Police officer warns coronavirus lockdown could make Britons 'volatile and agitated'

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Police officer warns coronavirus lockdown could make Britons 'volatile and agitated'

Lockdown measures were put in place on March 3, and have been extended until the end of May to stem the spread of the virus. The death toll rose about 16,000 people in the UK on Sunday.

Chief Superintendent Paul Griffiths spoke to The Independent about the economic difficulties of the lockdown leading to a rise in “crime and disorder”.

He said: “There’s not been much debate at the moment about what the future looks like because we’re all in the present.

“But we’ve got to look at the social and economic impact … there are going to be people who are out of work, businesses that have not been able to sustain themselves, and the impact on society will start to come through.

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“If there are challenges economically, there is sometimes a rise in crime and disorder.”

The president of the Police Superintendents’ Association (PSA) continued by describing how his fears were based more on “suppression” than a fear of protest.

He said: “My worry is that there will be a whole load of societal impacts from what we have gone through over those months.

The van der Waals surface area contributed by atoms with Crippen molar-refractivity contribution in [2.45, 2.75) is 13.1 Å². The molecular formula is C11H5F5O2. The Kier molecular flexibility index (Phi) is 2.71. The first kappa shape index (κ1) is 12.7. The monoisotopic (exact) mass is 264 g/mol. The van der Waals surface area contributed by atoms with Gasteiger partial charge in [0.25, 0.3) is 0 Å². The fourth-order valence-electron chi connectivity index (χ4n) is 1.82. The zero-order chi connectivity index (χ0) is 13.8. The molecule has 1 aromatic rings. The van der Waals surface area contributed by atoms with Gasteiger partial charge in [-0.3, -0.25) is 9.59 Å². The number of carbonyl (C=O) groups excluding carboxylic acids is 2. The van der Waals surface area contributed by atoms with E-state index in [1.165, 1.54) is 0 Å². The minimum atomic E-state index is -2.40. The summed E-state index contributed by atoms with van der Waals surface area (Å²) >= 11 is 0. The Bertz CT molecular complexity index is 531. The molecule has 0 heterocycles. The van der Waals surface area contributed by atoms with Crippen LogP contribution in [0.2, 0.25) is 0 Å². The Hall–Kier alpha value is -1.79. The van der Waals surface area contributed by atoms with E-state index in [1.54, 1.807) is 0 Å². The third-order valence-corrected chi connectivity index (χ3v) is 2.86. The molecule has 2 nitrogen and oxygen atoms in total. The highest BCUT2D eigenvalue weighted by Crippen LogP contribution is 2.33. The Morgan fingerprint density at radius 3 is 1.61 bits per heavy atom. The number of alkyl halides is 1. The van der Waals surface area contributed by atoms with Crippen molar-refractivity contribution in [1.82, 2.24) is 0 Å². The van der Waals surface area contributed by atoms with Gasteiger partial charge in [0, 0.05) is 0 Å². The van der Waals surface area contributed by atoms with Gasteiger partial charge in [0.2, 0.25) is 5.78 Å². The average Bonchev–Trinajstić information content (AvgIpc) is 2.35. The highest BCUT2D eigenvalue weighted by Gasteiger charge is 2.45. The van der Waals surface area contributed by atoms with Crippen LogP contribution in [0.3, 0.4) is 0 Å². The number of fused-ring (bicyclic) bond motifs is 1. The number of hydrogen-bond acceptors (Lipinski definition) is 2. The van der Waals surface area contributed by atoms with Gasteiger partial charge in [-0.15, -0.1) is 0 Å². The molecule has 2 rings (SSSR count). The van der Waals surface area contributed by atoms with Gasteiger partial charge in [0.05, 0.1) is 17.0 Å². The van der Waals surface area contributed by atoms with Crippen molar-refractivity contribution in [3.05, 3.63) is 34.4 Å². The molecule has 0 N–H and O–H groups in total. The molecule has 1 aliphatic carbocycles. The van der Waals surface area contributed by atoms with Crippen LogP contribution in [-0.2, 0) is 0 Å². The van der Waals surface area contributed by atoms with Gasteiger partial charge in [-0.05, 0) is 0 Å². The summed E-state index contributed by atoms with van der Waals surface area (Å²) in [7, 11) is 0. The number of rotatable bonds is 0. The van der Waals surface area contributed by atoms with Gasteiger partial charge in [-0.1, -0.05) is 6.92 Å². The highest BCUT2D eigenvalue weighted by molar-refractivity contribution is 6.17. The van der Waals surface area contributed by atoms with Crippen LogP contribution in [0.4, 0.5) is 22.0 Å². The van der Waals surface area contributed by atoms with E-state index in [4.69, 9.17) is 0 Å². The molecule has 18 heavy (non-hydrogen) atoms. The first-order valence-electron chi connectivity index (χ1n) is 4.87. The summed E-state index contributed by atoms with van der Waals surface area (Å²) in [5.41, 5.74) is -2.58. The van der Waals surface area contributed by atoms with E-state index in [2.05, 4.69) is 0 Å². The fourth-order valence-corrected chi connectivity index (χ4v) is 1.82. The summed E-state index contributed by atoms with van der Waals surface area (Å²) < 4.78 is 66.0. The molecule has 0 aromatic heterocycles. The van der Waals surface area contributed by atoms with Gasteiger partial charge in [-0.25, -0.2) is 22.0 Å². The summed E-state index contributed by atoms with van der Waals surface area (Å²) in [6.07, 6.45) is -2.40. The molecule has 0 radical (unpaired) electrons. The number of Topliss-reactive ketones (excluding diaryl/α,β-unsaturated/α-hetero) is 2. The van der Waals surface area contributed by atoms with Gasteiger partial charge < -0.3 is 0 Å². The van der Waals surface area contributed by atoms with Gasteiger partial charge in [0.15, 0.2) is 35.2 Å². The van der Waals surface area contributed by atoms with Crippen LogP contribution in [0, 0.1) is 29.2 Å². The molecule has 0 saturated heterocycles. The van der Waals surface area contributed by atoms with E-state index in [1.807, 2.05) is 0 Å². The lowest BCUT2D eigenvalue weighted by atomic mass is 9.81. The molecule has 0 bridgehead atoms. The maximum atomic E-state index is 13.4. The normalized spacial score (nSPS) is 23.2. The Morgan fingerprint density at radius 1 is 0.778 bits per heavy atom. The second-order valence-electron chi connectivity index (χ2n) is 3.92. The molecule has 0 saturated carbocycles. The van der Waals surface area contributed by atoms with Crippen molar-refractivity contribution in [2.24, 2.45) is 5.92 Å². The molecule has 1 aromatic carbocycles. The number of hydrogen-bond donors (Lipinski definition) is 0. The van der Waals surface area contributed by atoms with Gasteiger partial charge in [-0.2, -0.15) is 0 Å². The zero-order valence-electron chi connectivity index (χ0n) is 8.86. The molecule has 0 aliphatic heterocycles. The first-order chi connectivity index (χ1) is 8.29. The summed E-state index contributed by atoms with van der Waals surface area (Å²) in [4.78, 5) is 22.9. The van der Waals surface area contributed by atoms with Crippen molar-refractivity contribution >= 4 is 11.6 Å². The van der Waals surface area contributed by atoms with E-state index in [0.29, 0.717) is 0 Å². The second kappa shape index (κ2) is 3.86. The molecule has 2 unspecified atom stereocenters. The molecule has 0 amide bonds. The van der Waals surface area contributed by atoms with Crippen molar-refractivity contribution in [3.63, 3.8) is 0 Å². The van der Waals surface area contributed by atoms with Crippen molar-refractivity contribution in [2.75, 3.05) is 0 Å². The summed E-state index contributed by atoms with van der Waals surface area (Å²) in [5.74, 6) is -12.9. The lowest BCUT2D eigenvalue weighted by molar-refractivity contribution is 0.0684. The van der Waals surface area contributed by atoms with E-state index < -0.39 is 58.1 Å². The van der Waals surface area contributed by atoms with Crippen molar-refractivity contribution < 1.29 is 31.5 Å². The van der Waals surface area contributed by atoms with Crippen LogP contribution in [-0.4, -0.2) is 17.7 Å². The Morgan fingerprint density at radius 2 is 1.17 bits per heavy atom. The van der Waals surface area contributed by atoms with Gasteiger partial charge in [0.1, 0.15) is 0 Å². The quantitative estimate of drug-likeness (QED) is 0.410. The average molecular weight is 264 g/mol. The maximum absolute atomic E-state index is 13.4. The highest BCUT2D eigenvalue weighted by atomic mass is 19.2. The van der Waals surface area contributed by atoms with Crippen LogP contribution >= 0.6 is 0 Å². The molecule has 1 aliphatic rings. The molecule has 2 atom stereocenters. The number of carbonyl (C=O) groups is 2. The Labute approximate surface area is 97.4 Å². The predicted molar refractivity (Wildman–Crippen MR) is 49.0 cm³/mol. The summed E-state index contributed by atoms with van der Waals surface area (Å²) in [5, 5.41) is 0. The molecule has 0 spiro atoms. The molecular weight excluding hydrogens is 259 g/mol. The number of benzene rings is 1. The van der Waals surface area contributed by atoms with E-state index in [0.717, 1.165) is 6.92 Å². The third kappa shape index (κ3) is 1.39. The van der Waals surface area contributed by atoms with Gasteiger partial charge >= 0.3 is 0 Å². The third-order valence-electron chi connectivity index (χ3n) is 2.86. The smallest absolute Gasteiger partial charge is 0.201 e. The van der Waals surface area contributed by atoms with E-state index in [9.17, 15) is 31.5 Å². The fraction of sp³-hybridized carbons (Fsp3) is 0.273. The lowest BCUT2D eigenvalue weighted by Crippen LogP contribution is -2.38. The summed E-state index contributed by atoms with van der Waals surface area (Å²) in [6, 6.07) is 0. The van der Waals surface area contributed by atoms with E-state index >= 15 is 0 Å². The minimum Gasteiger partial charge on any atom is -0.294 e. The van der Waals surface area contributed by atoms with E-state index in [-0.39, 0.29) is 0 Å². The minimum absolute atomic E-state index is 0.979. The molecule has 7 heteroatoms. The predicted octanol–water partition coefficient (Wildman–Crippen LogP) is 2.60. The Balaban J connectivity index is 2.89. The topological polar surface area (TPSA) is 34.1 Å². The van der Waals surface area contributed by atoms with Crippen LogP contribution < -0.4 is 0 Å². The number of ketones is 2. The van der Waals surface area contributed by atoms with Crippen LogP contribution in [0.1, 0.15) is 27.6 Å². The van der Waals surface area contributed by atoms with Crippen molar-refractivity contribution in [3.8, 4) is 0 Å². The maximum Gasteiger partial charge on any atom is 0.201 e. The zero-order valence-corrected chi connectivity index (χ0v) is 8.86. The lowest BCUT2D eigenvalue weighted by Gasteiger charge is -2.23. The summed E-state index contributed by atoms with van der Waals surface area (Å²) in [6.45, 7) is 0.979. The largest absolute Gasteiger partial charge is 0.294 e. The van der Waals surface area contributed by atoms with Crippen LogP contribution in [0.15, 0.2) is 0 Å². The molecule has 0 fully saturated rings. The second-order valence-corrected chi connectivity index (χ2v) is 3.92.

“Those consequences could be a more volatile and agitated society.

“We need to think about how to best support, help and engage with our communities so they can get through what has been a really significant impact on every aspect of their lives.”

READ MORE: Coronavirus: Why improving testing may not reduce death toll, medical expert warns

Tensions towards the police have led to forces been warned by MP’s not to abuse their powers as the UK gets deeper into lockdown.

The Home Affairs Committee said several errors had been identified through social media and press reporting, and called for forces to “ensure that there are proper checks in place”.

Two forces have so far admitted wrongly charging people under the Coronavirus Act 2020.

Senior officers have admitted 39 fines were handed to children in violation of the law and were being rescinded.

While the amount of overall crime recorded by police has dropped by 28 per cent in England and Wales over the past month, officers are concerned that the statistic may not reflect reality.

Martin Hewitt, the head of the National Police Chiefs’ Council, revealed that only 10 per cent of police officers and staff were currently absent, and that many were working from home.

“Our message for the public is to continue reporting crime and incidents to us,”

We will come when you call for help.”


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